By telling the world fearlessly without the least dismay
That your central girders would not have given way
At least many sensible men do say
Had they been supported on each side with buttresses
At least many sensible men confesses
For the stronger we our houses build
The less chance we have of being killed.

Still, chauvinistically, I am going to hold out for the American, Kilmer. Because of McGonagall’s erratic meter, eccentrically-varying lengths of lines, and forced rhymes, undoubtedly even the Carnegie Hall audience would recognize “The Tay Bridge Disaster” as indeed a disaster. But while that poem is famous as a crappy poem, how many people can actually quote from memory any of its lines? “Trees,” on the other hand, has a celebrityship about it. It is famous for being famous; it is easily remembered and widely quoted, and instantly recognizable. It has the attributes that now-grown-ups thought verse should have when they tried to write “Poetry” in high school; such as, the strait-jacket of a strict iambic tetrameter (contrast the variations in stress in Shakespeare’s verse above), and end-stopped couplets with trite rhymes.

Beyond those flaws, “Trees” does not even sustain a coherent analogy. Here are the lines that fall in the middle of the poem (and probably no-one can quote):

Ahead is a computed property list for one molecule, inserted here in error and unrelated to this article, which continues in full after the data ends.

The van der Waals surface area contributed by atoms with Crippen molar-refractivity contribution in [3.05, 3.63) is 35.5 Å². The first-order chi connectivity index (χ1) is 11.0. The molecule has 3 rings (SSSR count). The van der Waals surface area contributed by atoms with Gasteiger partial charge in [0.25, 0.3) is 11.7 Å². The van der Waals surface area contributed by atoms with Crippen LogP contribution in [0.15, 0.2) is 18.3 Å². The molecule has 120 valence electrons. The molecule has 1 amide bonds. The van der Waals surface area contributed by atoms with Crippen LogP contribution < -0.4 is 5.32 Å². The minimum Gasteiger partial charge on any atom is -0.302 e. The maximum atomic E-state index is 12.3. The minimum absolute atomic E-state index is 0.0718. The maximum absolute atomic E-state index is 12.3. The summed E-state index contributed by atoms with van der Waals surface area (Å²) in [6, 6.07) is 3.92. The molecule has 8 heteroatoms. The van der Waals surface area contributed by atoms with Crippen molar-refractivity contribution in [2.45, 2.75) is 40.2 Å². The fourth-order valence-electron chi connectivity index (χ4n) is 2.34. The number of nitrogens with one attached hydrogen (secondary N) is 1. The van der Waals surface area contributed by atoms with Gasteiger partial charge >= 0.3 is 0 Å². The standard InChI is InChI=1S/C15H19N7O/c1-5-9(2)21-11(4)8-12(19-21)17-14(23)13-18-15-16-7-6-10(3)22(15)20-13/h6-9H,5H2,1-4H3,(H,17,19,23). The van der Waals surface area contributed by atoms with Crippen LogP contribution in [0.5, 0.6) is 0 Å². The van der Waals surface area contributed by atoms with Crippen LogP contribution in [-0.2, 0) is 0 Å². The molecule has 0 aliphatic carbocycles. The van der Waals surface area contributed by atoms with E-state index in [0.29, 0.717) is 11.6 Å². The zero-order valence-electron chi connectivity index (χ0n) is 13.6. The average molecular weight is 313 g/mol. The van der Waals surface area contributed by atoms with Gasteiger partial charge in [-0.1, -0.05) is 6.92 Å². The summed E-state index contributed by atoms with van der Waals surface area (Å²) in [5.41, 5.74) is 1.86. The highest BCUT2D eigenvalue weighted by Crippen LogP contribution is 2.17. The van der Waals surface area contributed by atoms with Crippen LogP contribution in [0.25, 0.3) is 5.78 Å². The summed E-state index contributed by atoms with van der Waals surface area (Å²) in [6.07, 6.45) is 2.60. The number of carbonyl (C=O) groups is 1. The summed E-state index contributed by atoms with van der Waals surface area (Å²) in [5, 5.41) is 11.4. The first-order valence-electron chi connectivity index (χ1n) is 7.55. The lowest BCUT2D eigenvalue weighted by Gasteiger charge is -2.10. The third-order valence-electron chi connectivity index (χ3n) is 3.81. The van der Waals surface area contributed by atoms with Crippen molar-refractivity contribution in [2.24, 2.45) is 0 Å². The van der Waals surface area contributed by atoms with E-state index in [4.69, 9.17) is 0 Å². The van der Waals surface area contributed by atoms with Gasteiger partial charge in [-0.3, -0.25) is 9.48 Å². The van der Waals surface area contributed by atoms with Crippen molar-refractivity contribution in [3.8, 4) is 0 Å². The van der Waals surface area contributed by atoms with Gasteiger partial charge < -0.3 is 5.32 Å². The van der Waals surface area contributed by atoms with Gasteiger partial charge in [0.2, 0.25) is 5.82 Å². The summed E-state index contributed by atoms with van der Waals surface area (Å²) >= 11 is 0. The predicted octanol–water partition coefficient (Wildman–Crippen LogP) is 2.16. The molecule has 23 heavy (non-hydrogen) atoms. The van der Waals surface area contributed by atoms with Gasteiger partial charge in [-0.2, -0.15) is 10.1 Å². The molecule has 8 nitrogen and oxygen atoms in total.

A tree whose hungry mouth is prest
Against the sweet earth's flowing breast;
A tree that looks at God all day,
And lifts her leafy arms to pray;
A tree that may in summer wear
A nest of robins in her hair;
Upon whose bosom snow has lain;
Who intimately lives with rain.
A tree, then, is like a babe at the breast of Mother Earth. OK—but what orifice does the tree have that is analogous to the child’s mouth? The tree gets its nutrition through its roots, which are totally un-mouth-like. Besides, a tree is implanted in soil not the liquid implied in “flowing breast.” So, the lips are pressed to the ground, but a nest rests hat-like on the top of the tree (the “hair”). Er, how even the greatest contortionist could manage that is beyond me. But wait! What’s between the “hungry lips” on the ground and the nest on the hair? The “bosom” (i.e., the trunk).

But even if we ignore the clip-clop meter and the beyond-Cubist anatomy lesson, there is the vapid religiosity of the poem, culminating (after the false humility of “fools like me”) in the childishness of the well-known last line (“But only God can make a tree”).

It is only fitting that New Jersey has memorialized Kilmer by naming a rest area on the Turnpike after him. The idling tractor-trailers in the parking lot, belching diesel fumes into the atmosphere, are just an alternate form of pollution.